It's very good advice to have something in your diary or on your calendar to look forward to. It's a shame I don't take that advice more often! When it comes to short breaks and holidays we are definitely more likely to be lastminute.com and although I love spontaneity I've also come to need that little box on the calendar to count down to.
The children had their own adventure this year and visited Cornwall for the first time. It wasn't so much of a trek along the south coast when I was growing up but it's now a major north to south expedition. However, they made it (with Mum clocking up a silly amount of driving miles) and loved it. J in particular enjoyed surfing lessons. E liked the laid back vibe (I knew she would). They visited the Eden project and Lost Gardens of Heligan amongst other places and generally made the most of it despite the lack of reliable sunshine.
Meanwhile M and I didn't want to waste a whole week to ourselves despite the fact that M still had work assignments in Wolverhampton, Derby, Liverpool and Sheffield. It made it rather challenging to figure out how to get a few days away in the caravan. I got the old fashioned road atlas out (I hate satnavs!) and figured out that Derbyshire would be an acceptable location for M to use as a base for work. From discussion and hasty booking of a site to leaving was approximately 24 hours!
We found a site near Ashbourne in Derbyshire which is an area neither of us knew very well. It was extremely popular with walkers and cyclists. I'd have preferred a less busy site with fewer amenities but you can't beat having everything to hand especially when you're in a caravan that hasn't been used for over a year. There were quite a few children running about which made Riley nervous so he barked at them which in turn made him seem quite unfriendly. One brother and sister weren't put off though and came and made friends with him which was really nice. He settled down after he'd made a few friends, he's a dog that doesn't like new places. Harvey is a dog who is clearly old before his time. He's like an old man who likes an uninterrupted afternoon nap so he'll snooze through anything.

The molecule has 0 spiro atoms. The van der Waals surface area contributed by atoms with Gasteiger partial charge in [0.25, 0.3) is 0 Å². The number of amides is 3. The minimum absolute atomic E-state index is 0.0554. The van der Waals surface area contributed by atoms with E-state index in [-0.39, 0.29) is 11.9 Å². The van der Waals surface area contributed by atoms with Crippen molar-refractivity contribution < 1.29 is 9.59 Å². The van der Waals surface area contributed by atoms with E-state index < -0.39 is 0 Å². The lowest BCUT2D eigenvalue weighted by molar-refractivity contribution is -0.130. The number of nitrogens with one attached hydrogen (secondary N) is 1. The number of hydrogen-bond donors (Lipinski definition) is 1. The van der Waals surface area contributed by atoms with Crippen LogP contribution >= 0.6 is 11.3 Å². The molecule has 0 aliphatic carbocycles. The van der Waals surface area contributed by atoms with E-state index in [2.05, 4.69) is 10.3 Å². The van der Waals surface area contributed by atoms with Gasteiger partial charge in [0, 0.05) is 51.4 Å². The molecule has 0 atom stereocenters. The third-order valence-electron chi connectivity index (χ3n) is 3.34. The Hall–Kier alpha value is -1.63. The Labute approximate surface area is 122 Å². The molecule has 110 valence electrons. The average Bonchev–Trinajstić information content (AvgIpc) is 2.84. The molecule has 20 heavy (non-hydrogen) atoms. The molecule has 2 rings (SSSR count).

We liked Ashbourne, although it's small it has a few nice coffee places and everything you need. Tissington is a chocolate box tourist village but it was a nice spot for (more) coffee and to buy some homegrown rhubarb. I like picking up eggs, honey and whatever people have in a little makeshift shops by their garden gate. The large bunch of rhubarb was only £1 and enough to last the whole week!